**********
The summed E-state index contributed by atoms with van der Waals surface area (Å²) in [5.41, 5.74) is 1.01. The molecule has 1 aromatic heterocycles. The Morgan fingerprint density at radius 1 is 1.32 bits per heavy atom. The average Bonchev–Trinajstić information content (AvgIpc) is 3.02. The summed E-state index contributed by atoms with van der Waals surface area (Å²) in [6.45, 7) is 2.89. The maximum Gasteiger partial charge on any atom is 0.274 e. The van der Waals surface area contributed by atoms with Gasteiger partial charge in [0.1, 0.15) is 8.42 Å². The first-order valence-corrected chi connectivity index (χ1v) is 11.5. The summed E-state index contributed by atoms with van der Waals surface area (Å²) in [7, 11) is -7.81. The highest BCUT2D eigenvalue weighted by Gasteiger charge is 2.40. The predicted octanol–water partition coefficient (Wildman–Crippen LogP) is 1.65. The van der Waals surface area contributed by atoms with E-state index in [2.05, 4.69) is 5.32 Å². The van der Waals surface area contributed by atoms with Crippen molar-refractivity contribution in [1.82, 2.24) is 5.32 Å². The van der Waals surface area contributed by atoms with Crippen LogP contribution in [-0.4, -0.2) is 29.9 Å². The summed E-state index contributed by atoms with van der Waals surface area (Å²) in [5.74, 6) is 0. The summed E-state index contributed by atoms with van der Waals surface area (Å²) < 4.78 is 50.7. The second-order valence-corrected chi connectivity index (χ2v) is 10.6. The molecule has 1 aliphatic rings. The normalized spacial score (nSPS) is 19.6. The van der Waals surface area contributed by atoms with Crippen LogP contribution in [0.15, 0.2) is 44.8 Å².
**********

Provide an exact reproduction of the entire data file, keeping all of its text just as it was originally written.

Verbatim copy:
The summed E-state index contributed by atoms with van der Waals surface area (Å²) in [5.41, 5.74) is 1.01. The molecule has 1 aromatic heterocycles. The Morgan fingerprint density at radius 1 is 1.32 bits per heavy atom. The average Bonchev–Trinajstić information content (AvgIpc) is 3.02. The summed E-state index contributed by atoms with van der Waals surface area (Å²) in [6.45, 7) is 2.89. The maximum Gasteiger partial charge on any atom is 0.274 e. The van der Waals surface area contributed by atoms with Gasteiger partial charge in [0.1, 0.15) is 8.42 Å². The first-order valence-corrected chi connectivity index (χ1v) is 11.5. The summed E-state index contributed by atoms with van der Waals surface area (Å²) in [7, 11) is -7.81. The highest BCUT2D eigenvalue weighted by Gasteiger charge is 2.40. The predicted octanol–water partition coefficient (Wildman–Crippen LogP) is 1.65. The van der Waals surface area contributed by atoms with E-state index in [2.05, 4.69) is 5.32 Å². The van der Waals surface area contributed by atoms with Crippen molar-refractivity contribution in [1.82, 2.24) is 5.32 Å². The van der Waals surface area contributed by atoms with Crippen LogP contribution in [-0.4, -0.2) is 29.9 Å². The summed E-state index contributed by atoms with van der Waals surface area (Å²) in [5.74, 6) is 0. The summed E-state index contributed by atoms with van der Waals surface area (Å²) < 4.78 is 50.7. The second-order valence-corrected chi connectivity index (χ2v) is 10.6. The molecule has 1 aliphatic rings. The normalized spacial score (nSPS) is 19.6. The van der Waals surface area contributed by atoms with Crippen LogP contribution in [0.15, 0.2) is 44.8 Å².